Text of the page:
The historical evolution of research in nursing

Nursing Research and Evidence-Based Practice

I requesting username BOLAVENS work. If, . These questions related NURSING RESEARCH AND EVIDENCE-BASED PRACTICE. refer book titled Nursing Research: Generating assessing evidence nursing, IBM# 9781605477084 answers.

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Discuss the differences between research, research utilization, and evidence-based practice. you may want to link this to the historical evolution of research in nursing.

Research refers to the systematic process of searching and generating knowledge about a particular topic in order to reach conclusions. Research utilization, on the other hand, is the process by which findings from research are used to guide practice. Research utilization should, however, not be confused with evidence-based practice. Evidence-based practice is an extension of research utilization. It involves finding evidence of practice, considering patient and practitioner preferences, differences and values, and then making informed practice decisions. Research utilization only involves applying findings of research to clinical practice. Evidence-based practice is built on research utilization whereby clinical decision-making is based on the best available evidence judged in reference to the particular context the decision is aimed at. In history, evidence-based practice was done only through research utilization only until Archie Cochrane, Prof. Guyatt and Sackett conducted further research and explained that evidence-based practice needs to combine with clinical expertise and patient’s preference for it to be optimal (Satterfield et al., 2009). Since then, there has been a clear distinction between research as the process to generate evidence, research utilization as simple application of evidence to practice, and evidence-based medicine as broader application of evidence (from research, clinical experience and patient preference) to practice.

Identify and discuss 2 major ways in which qualitative research differs from quantitative research. Is one better than the other? provide reference(s)

Qualitative and quantitative researches differ majorly in the research question it aims at answering and how data is collected and analyzed. Qualitative research is aimed at answering questions relating to the why and how of a particular phenomenon, while quantitative research is aimed at answering what, where, and when questions regarding a phenomenon. As stated by Creswell (2007), qualitative research explores the phenomenon in depth and is explanatory in nature. It is best for studies that aim at defining problems and attempting to develop approaches to these problems. Thus, it allows the researcher to delve into these issues at depth to the interest of the researchers. Data collection methods for qualitative studies include participant and non-participant observation, reflexive journals, unstructured, semi-structured and structured interviews, focus group discussions, and field notes. Data is typically analyzed thematically using content analysis or discourse analysis. Quantitative research, on the other hand, is aimed at describing the phenomenon. Data is often collected through questionnaires and survey tools and analyzed using descriptive statistics such as percentages, mean, mode, and median (Miller & Salkind, 2002).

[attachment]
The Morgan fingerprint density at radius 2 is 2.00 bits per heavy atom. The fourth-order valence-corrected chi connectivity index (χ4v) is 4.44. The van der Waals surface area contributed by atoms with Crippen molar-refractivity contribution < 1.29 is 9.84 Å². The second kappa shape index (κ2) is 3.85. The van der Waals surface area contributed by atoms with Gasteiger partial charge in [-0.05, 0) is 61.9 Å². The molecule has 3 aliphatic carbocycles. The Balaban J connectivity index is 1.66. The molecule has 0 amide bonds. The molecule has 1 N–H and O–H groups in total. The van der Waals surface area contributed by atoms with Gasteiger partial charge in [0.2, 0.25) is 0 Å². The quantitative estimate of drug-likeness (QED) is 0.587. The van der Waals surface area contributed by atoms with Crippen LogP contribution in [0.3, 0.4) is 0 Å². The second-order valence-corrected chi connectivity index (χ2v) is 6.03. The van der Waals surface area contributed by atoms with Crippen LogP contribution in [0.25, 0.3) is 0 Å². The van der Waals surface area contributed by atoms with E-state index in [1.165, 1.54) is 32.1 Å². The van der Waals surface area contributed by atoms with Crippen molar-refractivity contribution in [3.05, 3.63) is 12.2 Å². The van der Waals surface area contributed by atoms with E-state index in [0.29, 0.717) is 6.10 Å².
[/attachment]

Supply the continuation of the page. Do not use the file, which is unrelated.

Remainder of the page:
Discuss sources of bias for both quantitative and qualitative research. For quantitative research, be sure to address both random and systematic bias. you may use examples from the articles you selected as illustrations of bias and/or preventing bias.

In quantitative studies, the major sources of bias are design bias, random bias, measurement bias, and systematic bias. In qualitative studies, bias arises from sampling bias, procedural or systematic bias, design, and researcher bias. Design bias arises when the study uses a design that does not control threats to its internal and external validity. Therefore, the study is not able to identify the inherent validity problems leading to issues such as when the most or least of a particular variable or set of variables leads to a regression effect. Random bias is when the sampling procedure introduces bias such as omission of specific minority groups from the sample or targeting only the most desirable statistics. Measurement bias is when the researcher does not control the effects of the tools for data collection. A good example is when researchers ask respondents to report socially desirable answers such as asking whether a person has been involved in criminal behavior. It may also arise when an invalid measure is used such as rate of adverse events instead of cure rates in efficacy trials. Procedural or systematic bias occurs when the researcher administers the research items under adverse conditions such as paying subjects or promising items such as course credits for students. For qualitative studies, researcher bias is when the researcher allows their personal bias to influence how the data is collected and analyzed to reflect their personal values or opinion (Pannucci & Wilkins, 2010).